Tuesday, October 3, 2023


Today's Tuesday Tip focuses on How to Store Chocolate. First off, why are you storing chocolate? If you have truffles or bonbons, eat them as soon as possible. They have a shelf life.

But let's start off with one of the most important concepts. The fresher the chocolate is, the better it will taste. Buy chocolate in amounts you will consume. That being said, sometimes you're given chocolate, or you buy in bulk for baking or candy projects, and you might have some left over. So what to do?

The most important thing about storing chocolate is to keep it in a cool, dry place. If you have chocolate bars or chocolate for baking, wrap the chocolate in plastic wrap, ziploc bag, or plastic storage containers and put it in a dark cupboard or pantry. The ideal temperature is between 60-75 degrees. I usually just stack the bars in the pantry, but my pantry stays cool.

Stored improperly, chocolate can develop bloom (a whitish tint on the chocolate). Bloom appears when chocolate becomes too warm, causing the cocoa butter to separate out, or because condensation has taken place, melting sugar in the chocolate's surface. Don't fear, though. If bloom appears, the chocolate will be o.k. for baking, but for eating it might not have the same mouth-feel.

How to Store different types of chocolate. First off, I have to say that high end artisan chocolate is different from baking chocolate or commercial chocolate. I personally NEVER store any chocolate in the refrigerator or freezer. I remember giving a good friend 10 fabulous artisan chocolate bars as a gift, only to see her toss them in the freezer for later consumption. No bag, no plastic wrap. I fear that by the time she got to them, they weren't very tasty at all. But a gift is a gift, and I knew the recipient would not take my advice on how to store. I let it go.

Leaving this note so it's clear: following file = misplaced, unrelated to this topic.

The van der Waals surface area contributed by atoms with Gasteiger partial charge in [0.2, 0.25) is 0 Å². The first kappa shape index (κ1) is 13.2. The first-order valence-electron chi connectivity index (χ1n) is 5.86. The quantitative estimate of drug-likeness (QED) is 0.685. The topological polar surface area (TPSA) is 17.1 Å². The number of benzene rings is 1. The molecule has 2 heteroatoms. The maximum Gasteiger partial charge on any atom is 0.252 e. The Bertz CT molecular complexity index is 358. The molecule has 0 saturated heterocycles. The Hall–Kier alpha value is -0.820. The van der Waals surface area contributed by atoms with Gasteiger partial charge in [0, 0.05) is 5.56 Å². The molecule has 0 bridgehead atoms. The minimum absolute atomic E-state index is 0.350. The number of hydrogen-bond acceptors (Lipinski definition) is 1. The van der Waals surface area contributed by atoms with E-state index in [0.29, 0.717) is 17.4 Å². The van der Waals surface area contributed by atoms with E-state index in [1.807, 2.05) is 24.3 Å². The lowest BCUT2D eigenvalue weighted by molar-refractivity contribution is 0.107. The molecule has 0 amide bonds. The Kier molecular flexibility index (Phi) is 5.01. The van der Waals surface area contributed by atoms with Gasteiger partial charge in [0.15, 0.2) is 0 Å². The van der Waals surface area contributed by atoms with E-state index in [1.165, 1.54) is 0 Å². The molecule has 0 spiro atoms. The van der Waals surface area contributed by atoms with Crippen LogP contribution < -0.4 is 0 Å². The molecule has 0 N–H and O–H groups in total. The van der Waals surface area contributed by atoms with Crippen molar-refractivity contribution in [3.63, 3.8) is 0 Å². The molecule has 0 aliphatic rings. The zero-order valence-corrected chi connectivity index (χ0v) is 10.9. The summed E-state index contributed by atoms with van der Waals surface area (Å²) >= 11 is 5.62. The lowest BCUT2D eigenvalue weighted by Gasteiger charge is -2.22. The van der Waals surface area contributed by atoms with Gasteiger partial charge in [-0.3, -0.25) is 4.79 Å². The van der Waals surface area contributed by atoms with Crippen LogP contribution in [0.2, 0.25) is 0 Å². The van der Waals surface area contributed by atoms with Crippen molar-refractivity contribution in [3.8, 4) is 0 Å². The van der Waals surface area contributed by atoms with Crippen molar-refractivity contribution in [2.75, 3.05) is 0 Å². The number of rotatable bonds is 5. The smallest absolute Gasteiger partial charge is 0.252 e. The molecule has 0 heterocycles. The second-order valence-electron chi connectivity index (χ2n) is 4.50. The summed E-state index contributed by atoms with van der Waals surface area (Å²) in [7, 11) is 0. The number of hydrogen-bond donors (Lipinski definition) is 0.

So if you intend to store chocolate, here are more tips and info:

Since Chocolate keeps best between 65 and 75°F, away from direct sunlight, and protected from moisture, storing in a dark pantry or shelves is best. Then consume the chocolate as quickly as possible.

If you do decide to refrigerate or freeze chocolate, make sure to seal the chocolate in an airtight container (Ziploc baggies are great). Start by storing in refrigerator and then move to freezer. Make sure to take out as much air as possible to avoid freezer burn -- and don't leave the chocolate in the fridge/freezer too long. Tip: Always thaw frozen chocolate in the refrigerator. If it goes straight from the freezer to room temperature, condensation will form and alter the appearance and texture.

A wine refrigerator is perfect. You can reset the temperature and keep bloom off the chocolate. Still, keep your chocolate wrapped up.

Going to use it from the regular refrigerator? Allow chilled chocolate to come to room temperature before eating or baking with it. Tip: You might want to wrap it in a dishcloth after taking it from the fridge .. in order to let it reach room temperature a bit slower.
Truffles (or bonbons): OK, again I NEVER store truffles in the refrigerator or freezer. I suggest you consume them as quickly as possible. Lots of artisan truffles and bonbons will have a use-by-date. There's a reason for this. Although, some ganache centers are o.k. if frozen; most cream and caramel centers will become grainy when stored in the refrigerator or freezer. If you must put them there, make sure they're wrapped up tightly, and defrost slowly (in refrigerator as above) before eating. 

If you have a lot of chocolate, here are some Ultra-Cool (and efficient) Ways to Store Chocolate from  the Candy Blog. I think you'll love the ideas here. Ice packs and thermoses and more!

What questions or tips do you have about chocolate storage?

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